Late in his career, the Rocket suffered an Achilles tendon injury which kept him inactive for a long time, and there was some fear that his career might be ended. When he came back to play it was in the lair of Montreal's arch-enemy, Maple Leaf Gardens in Toronto. Richard didn't start the game, but played with the second line. When he jumped over the boards to come on the ice for the first time, there was a puck loose near the Leafs' blue line. He pounced upon it, like a lion on a young zebra. He launched his shot immediately, and it flew past Johnny Bower, another Hall of Fame goalie.

The Toronto fans, most of whom hated him, exploded in a rueful salute.

In a game on March 15 against New York (Boston) near the end of the 1955 season, Richard's competitive fury, which he managed to channel most of the time, became completely un-channeled. It started when the high stick of Ranger (Bruins) defenseman Hal Laycoe cut him and it drew blood. Laycoe was a former teammate of the Rocket's, but that didn't stop Richard from attacking him in revenge, hitting him across the shoulders and face with his stick. (RL - Richard also used his fists, after an initial stick blow.)












Finally, as the fight seemed to subside, lineman Cliff Thompson moved in to separate the combatants and return order to the game, which is part of a linesman's job. Richard did not wish to be soothed, and when Thompson tried to move him away from Laycoe, he punched the linesman twice in the face, knocking him unconscious. (RL - Actually Thompson approached and withheld Richard from behind as Laycoe decked him! Just a small, minute detail.)
















As soon as the game ended, the referee filed a report to the NHL commissioner, Clarence Campbell, since attacking an official in hockey is just as serious as it is in any other sport. After digesting the report and pondering his options (RL - Apparently discussing it with the owners of the 5 other NHL teams! ) for two days, Campbell issued his decision: Richard would be suspended, not just for the last three games of the regular season, but for the entire Stanley Cup playoffs.
























The people of the city of Montreal and the province of Quebec itself were thunderstruck. The Canadiens and Detroit were tied for first place in the league and were to meet that night in the Montreal Forum. The fan reaction was so immediate and furious in the city that the police commissioner warned Campbell, whose office and that of the league were located in Montreal, that it would be inadvisable for him to attend the game as was his usual custom. Public attitudes were so poisonous that his staff begged him not to even think about entering the Forum.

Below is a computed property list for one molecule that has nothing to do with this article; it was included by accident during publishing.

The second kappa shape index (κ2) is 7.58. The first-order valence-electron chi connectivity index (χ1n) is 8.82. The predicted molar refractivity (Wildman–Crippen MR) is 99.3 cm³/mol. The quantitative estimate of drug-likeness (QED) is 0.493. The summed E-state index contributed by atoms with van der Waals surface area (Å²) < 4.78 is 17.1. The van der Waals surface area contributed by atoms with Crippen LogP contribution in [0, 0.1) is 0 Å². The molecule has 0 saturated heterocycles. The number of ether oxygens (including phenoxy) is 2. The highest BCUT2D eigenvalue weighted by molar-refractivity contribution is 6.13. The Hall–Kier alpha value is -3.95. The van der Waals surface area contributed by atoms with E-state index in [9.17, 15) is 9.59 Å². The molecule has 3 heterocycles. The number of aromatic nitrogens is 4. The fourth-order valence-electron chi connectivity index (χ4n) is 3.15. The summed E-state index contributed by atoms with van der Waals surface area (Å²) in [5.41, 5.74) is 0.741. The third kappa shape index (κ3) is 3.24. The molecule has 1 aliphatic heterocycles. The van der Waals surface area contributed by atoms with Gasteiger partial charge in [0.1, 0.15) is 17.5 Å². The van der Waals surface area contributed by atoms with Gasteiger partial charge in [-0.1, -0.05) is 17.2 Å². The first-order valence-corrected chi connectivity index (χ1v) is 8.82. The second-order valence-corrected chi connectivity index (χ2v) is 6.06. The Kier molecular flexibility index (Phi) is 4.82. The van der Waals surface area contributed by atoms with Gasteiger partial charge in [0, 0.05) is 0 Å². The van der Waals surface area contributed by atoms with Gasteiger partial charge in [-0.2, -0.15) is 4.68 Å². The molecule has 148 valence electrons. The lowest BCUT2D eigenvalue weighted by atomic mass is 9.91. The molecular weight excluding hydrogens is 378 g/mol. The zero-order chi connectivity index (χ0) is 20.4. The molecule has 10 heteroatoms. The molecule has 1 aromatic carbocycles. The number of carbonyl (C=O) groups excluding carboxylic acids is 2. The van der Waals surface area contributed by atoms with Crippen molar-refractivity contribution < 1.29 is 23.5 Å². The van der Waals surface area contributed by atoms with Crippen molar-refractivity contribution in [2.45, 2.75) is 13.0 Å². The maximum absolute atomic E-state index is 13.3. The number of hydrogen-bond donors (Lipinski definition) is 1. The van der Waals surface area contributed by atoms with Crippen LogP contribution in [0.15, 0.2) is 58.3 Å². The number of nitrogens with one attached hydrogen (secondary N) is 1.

Hours before the opening face-off, crowds, most of whom did not have tickets, gathered on St. Catharines St. and adjoining streets around the Forum, and they were in a surly mood. At the Montreal Gazette, the editor, sensing that the usual number of reporters staffing a Canadiens game would not be sufficient to cover what might happen, assigned a young sports writer named Red Fisher (Fisher worked for the Montreal Star in 1955, not the Gazette.) to rush to the Forum, not to cover any aspect of the game, but to handle whatever other newsworthy event might occur.

Fisher, who was to become a journalistic legend in Montreal, had never before covered anything at the Forum, but as soon as he arrived he sensed that what was growing among the crowds, both inside and outside the building, was a possible riot. He was correct.

















This was 12 years before Gen. Charles DeGaulle, the greatest Frenchman of the 20th Century, visited French Canada and finished his emotional speech with the words "Long Live Free Quebec!" Among those listening intently to DeGaulle was Rene Levesque, who would found the Quebec Separatist Movement that same year.

But the bitter feeling between Anglo Canada and Gallic Canada had been simmering for years, and it seemed to begin to boil over as a result of Campbell's suspension of Maurice Richard. After all, Rocket was a man of the Montreal streets who had grown up across the street from a prison. Early in his career, he spent a day moving his family out of their old house and into a new one, carrying heavy furniture up and down stairs. Then he went to work at the Forum, scored two goals and assisted on another (RL - Point of fact, it was a mere 5 goals and 3 assists in a crushing 9-1 win over Detroit!) in a Canadiens' victory. The people of Quebec saw themselves in him, and what they saw as an insult to him was also an insult to them and French Canada.

Clarence Campbell was a tall, dignified and austere man, a lawyer who had been a judge for Canada in the Nazi war criminal trials in Germany after World War II. He brushed aside warnings about showing up at the Forum, walking quickly to his seats, which were in the stands amid ordinary fans. With him was his secretary who later would become his wife. Their appearance amounted to a red flag in the face of bulls.